Includes a large Armenian community.
At the same time, if Matthew of Edessa may be trusted, he also carried his arms against the Armenians, and plundered in his avarice every Armenian of wealth and position.
178, quoted in the New English Dictionary) that Ulfilas may have adopted the word from the Armenian hetanos, i.e.
It is the seat of a Greek bishop, an Armenian archbishop and a Roman Catholic bishop, and there is a Jesuit school.
We have no account of the size or position of this camp, but a consideration of the site, and a comparison with other Roman camps in various parts of Europe, make it probable that it occupied an area of about so acres, extending over what is now known as the Armenian quarter of the town, and that it was bounded on the north by the old or first wall, on the west also by the old wall, on the south by a line of defence somewhat in the same position as the present south wall where it passes the Zion Gate, and on the east by an entrenchment running north and south parallel to the existing thoroughfare known as David Street.
South of the city are the Armenian monastery of Mount Zion and Bishop Gobat's school.
Within the city walls are the Latin Patriarchal church and residence; the school of the Freres de la Doctrine Chretienne; the schools and printing house of the Franciscans; the Coptic monastery; the German church of the Redeemer, and hospice; the United Armenian church of the Spasm; the convent and school of the Seeurs de Zion; the Austrian hospice; the Turkish school and museum; the monastery and seminary of the Freres de la Mission Algerienne, with the restored church of St Anne, the church, schools and hospital of the London mission to the Jews; the Armenian seminary and Patriarchal buildings; the Rothschild hospital; and Jewish hospices and synagogues.
His father Anak, head of the Parthian clan of Suren, was bribed about the time of his birth (c. 257) by the Sassanid king of Persia to assassinate the Armenian king, Chosroes, who was of the old Arsacid dynasty, and father of Tiridates or Trdat, first Christian king of Armenia.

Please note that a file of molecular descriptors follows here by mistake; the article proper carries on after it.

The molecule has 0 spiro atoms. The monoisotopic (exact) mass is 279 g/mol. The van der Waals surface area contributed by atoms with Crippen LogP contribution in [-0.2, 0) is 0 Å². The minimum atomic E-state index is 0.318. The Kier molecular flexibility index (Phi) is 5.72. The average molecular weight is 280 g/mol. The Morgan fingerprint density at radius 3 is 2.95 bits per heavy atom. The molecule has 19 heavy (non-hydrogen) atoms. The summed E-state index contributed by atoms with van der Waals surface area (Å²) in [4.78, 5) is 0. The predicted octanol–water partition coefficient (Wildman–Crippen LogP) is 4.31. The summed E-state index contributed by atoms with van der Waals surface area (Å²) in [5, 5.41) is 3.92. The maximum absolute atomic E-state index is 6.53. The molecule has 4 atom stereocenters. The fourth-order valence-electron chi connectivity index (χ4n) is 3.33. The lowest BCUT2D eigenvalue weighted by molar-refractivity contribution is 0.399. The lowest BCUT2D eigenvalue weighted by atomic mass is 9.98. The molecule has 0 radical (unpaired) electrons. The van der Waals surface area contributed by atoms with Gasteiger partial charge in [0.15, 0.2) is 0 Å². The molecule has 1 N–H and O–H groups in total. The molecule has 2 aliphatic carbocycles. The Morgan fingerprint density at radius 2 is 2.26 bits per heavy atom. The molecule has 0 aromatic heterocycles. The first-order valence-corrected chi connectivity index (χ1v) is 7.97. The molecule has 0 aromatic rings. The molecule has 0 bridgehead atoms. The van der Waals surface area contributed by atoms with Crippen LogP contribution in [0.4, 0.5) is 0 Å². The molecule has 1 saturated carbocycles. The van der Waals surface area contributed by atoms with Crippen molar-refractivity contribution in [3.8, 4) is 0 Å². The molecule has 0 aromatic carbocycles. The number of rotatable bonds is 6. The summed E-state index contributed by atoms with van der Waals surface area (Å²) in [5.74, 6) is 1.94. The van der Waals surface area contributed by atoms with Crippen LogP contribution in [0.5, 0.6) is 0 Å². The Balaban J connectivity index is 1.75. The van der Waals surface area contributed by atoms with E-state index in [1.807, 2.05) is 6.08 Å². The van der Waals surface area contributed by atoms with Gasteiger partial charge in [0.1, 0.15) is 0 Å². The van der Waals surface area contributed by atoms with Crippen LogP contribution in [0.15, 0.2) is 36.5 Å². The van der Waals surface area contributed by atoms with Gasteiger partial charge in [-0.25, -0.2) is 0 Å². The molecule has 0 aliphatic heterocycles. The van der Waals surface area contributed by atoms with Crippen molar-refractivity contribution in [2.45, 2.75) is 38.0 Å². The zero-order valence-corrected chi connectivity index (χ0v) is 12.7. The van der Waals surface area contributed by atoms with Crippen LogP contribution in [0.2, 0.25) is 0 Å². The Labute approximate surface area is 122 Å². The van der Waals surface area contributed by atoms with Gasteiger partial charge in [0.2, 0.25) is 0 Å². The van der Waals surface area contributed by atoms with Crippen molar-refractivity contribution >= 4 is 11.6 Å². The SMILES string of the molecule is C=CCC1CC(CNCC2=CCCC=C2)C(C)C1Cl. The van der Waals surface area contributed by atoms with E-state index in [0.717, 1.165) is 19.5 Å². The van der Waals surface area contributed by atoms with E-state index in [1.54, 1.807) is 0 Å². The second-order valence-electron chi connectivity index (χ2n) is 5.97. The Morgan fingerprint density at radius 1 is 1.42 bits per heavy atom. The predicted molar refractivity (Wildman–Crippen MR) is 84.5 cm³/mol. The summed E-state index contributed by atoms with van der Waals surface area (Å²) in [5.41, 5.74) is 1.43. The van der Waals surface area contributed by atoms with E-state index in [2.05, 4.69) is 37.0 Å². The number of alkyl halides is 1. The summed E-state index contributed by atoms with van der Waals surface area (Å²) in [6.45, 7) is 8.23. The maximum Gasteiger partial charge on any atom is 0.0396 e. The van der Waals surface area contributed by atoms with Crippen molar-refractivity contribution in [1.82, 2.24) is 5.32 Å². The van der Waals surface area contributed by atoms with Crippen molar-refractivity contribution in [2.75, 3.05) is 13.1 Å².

Nino's story reads like that of such a female missionary, and something similar must underlie the story of her Armenian companions.
He set himself to Hellenize or Catholicize Armenian Christianity, and in furtherance of this aim set up a hierarchy officially dependent on the Cappadocian.
943 foil.; C. Fortescue, The Armenian Church (London, 1872); H.
In the Armenian question Italy seconded with energy the diplomacy of Austria and Germany, while the Italian fleet joined the British Mediterranean squadron in a demonstration off the Syrian.
He was buried in the great Armenian cemetery at Nicomedia, but in the course of 1906 his relics were transferred to Hungary.
(1886); for the Armenian campaigns see B.
TOKAT (Armenian Evtoghia, anc. Dazimon) the chief town of a sanjak of the same name in the Sivas vilayet of Asia Minor.
It stood on the river Iris (Tozanli Su or Yeshil Irmak), and from its central position was a favourite emporium of Armenian and other merchants.
The upper Euphrates consists of two arms, which, rising on the Armenian plateau, and flowing west in long shallow valleys parallel to Mount Taurus, eventually unite and force their way southward through that range to the level of Mesopotamia.
The northern or western and shorter arm, called by the Turks Kara Su, " black water," or Frat Su (Armenian, Ephrat or Yephrat; Arab.
Below Erzingan the Frat flows south-west through a rocky gorge to Kemakh (Kamacha; Armenian, Gamukh), where it is crossed by a bridge and receives the Kumur Su (right).
The southern or eastern and longer arm, called by the Turks Murad Su (Arsanias Fl.; Armenian, Aradzani; Arab.
To Rum-Kaleh, or " castle of the Romans " (Armenian, Hrhomgla).
In the east Syrian, the Armenian and the Georgian churches, respectively Nestorian, Monophysite and Greek Orthodox in their tenets, the agape was from the first a survival, under Christian and Jewish forms, of the old sacrificial systems of a pre-Christian age.
The earlier usage of the Armenians is expressed in the two following rules recorded against them by a renegade Armenian prelate named Isaac, who in the 8th century went over to the Byzantine church: "Christ did not hand down to us the teaching to celebrate the mystery of the offering of the bread in church, but in an ordinary house, and sitting at a common table.
Since he wrote, new authorities have been discovered or rendered accessible; works in Greek, Latin, Slavonic, Armenian, Syriac, Arabic and other languages, which he was unable to consult, have been published.
In Armenian Pitra gave some thirty-two chapters from a Paris MS. (13th century).
Involuntarily he noticed a Georgian or Armenian family consisting of a very handsome old man of Oriental type, wearing a new, cloth- covered, sheepskin coat and new boots, an old woman of similar type, and a young woman.
He was looking at the Armenian family and at two French soldiers who had gone up to them.
The other in the frieze gown stopped in front of the beautiful Armenian girl and with his hands in his pockets stood staring at her, motionless and silent.
"Give her back to them, give her back!" he almost shouted, putting the child, who began screaming, on the ground, and again looking at the Frenchman and the Armenian family.
The beautiful Armenian still sat motionless and in the same attitude, with her long lashes drooping as if she did not see or feel what the soldier was doing to her.
While Pierre was running the few steps that separated him from the Frenchman, the tall marauder in the frieze gown was already tearing from her neck the necklace the young Armenian was wearing, and the young woman, clutching at her neck, screamed piercingly.